In the current Vikings stadium issue, Robert Zink, like Paul Kerlinger, agrees that the proposed windows will kill birds. He even agrees that the number may be large. His argument is that it doesn’t matter, because one building, even with 180,000 square feet of glass on a major migration flyway, won’t hurt bird populations any more than a litany of other things hurting birds. He said that people keeping their cats indoors would protect more birds, but that was hardly based on scientific analysis: individual cats kill fewer birds per year than many individual large glass structures do, and overall cats and collisions with glass cause bird mortality of the exact same order of magnitude. The real Spock would never make such unwarranted claims. Kerlinger and Zink both trust that judges and public opinion will be swayed not by scientific analysis of their statements but by their Ph.D's, even though neither has a background in population biology.

Both Kerlinger's and Zink’s main contention is fundamentally flawed, scientifically. They say that lighted, guyed towers or buildings with large amounts of glass don’t hurt populations, when what the data actually say is that we don’t yet know the precise effects of any individual human-caused bird mortality on populations, even as we can clearly see that some populations are declining precipitously. They carefully skirt the question most people think they’re answering: when a species such as the Golden-winged Warbler—one Zink himself calls a “super-collider” because it’s killed in collisions in numbers far above average—is already dangerously declining, how well can that species absorb additional mortality?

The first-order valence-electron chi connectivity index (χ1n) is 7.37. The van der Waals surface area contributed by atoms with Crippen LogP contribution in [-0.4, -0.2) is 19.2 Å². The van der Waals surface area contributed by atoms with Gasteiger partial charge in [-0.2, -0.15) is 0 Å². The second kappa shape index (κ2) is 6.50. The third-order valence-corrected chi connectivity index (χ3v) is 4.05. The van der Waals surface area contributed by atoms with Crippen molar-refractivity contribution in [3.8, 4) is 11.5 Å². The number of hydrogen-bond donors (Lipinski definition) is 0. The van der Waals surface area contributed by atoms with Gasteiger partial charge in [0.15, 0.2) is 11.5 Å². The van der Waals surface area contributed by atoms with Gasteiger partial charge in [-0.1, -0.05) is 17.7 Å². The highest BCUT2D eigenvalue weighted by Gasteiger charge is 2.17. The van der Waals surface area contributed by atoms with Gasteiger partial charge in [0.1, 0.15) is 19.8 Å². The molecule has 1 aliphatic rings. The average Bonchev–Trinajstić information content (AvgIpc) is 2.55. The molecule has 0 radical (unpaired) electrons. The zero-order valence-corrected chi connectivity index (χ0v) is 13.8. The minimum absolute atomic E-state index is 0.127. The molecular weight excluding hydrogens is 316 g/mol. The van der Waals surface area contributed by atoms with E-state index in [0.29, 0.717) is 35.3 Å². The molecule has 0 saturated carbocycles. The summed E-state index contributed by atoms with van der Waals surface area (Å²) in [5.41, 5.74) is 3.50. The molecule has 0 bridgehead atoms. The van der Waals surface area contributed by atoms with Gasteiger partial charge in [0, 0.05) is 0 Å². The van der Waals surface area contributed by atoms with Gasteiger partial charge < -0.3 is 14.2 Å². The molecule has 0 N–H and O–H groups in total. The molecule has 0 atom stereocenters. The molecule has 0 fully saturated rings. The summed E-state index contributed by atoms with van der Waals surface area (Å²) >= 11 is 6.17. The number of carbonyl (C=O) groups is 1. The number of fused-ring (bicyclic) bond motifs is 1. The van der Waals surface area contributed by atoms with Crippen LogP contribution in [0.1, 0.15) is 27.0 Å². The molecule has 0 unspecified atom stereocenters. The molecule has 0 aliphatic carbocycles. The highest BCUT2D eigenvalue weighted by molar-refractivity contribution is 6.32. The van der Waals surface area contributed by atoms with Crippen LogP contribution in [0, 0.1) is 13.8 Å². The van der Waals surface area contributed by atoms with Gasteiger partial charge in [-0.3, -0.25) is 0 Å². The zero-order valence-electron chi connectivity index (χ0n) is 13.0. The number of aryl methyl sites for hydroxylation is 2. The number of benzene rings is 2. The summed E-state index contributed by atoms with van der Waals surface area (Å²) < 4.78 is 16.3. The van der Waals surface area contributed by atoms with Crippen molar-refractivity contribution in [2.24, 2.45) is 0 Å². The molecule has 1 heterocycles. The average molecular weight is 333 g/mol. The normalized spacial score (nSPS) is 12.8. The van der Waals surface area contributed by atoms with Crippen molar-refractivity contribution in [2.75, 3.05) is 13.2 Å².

When there are so many unknowns, how do we make decisions in these cases, and who is to judge? And even if Captain Kirk were to show up, how would we deal with his overacting and insufferable arrogance? My favorite single line in any Star Trek movie or episode comes from the end of Star Trek IV, when the pretty whale biologist kisses off Kirk with a satisfyingly final “See ya ‘round the galaxy.” Nobody’s perfect—that is the nature of human beings, even Captain Kirk. And there are no perfect answers to the important conservation issues facing our world. But as human beings, we must use the tools we have to solve them. Brains and heart. Without either, we lose our way.